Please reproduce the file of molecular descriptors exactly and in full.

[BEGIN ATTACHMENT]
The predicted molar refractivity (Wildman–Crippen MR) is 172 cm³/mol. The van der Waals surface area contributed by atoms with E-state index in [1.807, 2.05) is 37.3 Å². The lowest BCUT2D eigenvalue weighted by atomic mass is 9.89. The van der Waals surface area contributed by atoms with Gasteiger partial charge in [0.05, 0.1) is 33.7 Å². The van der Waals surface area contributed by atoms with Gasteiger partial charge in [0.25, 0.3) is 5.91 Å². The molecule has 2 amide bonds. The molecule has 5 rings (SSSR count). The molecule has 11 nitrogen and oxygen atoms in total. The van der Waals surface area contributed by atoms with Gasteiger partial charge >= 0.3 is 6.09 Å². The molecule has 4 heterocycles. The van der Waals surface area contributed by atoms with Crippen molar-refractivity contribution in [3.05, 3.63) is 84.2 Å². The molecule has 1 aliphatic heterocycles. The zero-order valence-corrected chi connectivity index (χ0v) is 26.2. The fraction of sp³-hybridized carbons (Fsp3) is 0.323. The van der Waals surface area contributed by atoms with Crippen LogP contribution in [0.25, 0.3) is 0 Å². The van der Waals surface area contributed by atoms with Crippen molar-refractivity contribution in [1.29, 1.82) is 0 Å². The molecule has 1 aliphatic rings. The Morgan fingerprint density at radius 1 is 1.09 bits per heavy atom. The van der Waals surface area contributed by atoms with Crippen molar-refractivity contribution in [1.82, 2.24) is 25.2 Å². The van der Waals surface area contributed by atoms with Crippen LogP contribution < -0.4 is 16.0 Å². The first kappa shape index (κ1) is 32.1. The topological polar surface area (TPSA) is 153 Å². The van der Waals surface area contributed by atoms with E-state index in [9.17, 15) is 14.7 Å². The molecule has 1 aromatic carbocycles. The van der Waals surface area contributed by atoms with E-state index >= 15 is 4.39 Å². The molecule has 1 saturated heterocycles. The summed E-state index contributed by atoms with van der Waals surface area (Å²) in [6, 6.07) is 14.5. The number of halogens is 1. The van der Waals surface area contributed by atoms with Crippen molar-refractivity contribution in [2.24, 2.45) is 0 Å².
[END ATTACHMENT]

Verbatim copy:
The predicted molar refractivity (Wildman–Crippen MR) is 172 cm³/mol. The van der Waals surface area contributed by atoms with E-state index in [1.807, 2.05) is 37.3 Å². The lowest BCUT2D eigenvalue weighted by atomic mass is 9.89. The van der Waals surface area contributed by atoms with Gasteiger partial charge in [0.05, 0.1) is 33.7 Å². The van der Waals surface area contributed by atoms with Gasteiger partial charge in [0.25, 0.3) is 5.91 Å². The molecule has 2 amide bonds. The molecule has 5 rings (SSSR count). The molecule has 11 nitrogen and oxygen atoms in total. The van der Waals surface area contributed by atoms with Gasteiger partial charge >= 0.3 is 6.09 Å². The molecule has 4 heterocycles. The van der Waals surface area contributed by atoms with Crippen molar-refractivity contribution in [3.05, 3.63) is 84.2 Å². The molecule has 1 aliphatic heterocycles. The zero-order valence-corrected chi connectivity index (χ0v) is 26.2. The fraction of sp³-hybridized carbons (Fsp3) is 0.323. The van der Waals surface area contributed by atoms with Crippen LogP contribution in [0.25, 0.3) is 0 Å². The van der Waals surface area contributed by atoms with Crippen molar-refractivity contribution in [1.29, 1.82) is 0 Å². The molecule has 1 aliphatic rings. The Morgan fingerprint density at radius 1 is 1.09 bits per heavy atom. The van der Waals surface area contributed by atoms with Crippen molar-refractivity contribution in [1.82, 2.24) is 25.2 Å². The van der Waals surface area contributed by atoms with Crippen LogP contribution < -0.4 is 16.0 Å². The first kappa shape index (κ1) is 32.1. The topological polar surface area (TPSA) is 153 Å². The van der Waals surface area contributed by atoms with E-state index in [9.17, 15) is 14.7 Å². The molecule has 1 aromatic carbocycles. The van der Waals surface area contributed by atoms with E-state index >= 15 is 4.39 Å². The molecule has 1 saturated heterocycles. The summed E-state index contributed by atoms with van der Waals surface area (Å²) in [6, 6.07) is 14.5. The number of halogens is 1. The van der Waals surface area contributed by atoms with Crippen molar-refractivity contribution in [2.24, 2.45) is 0 Å².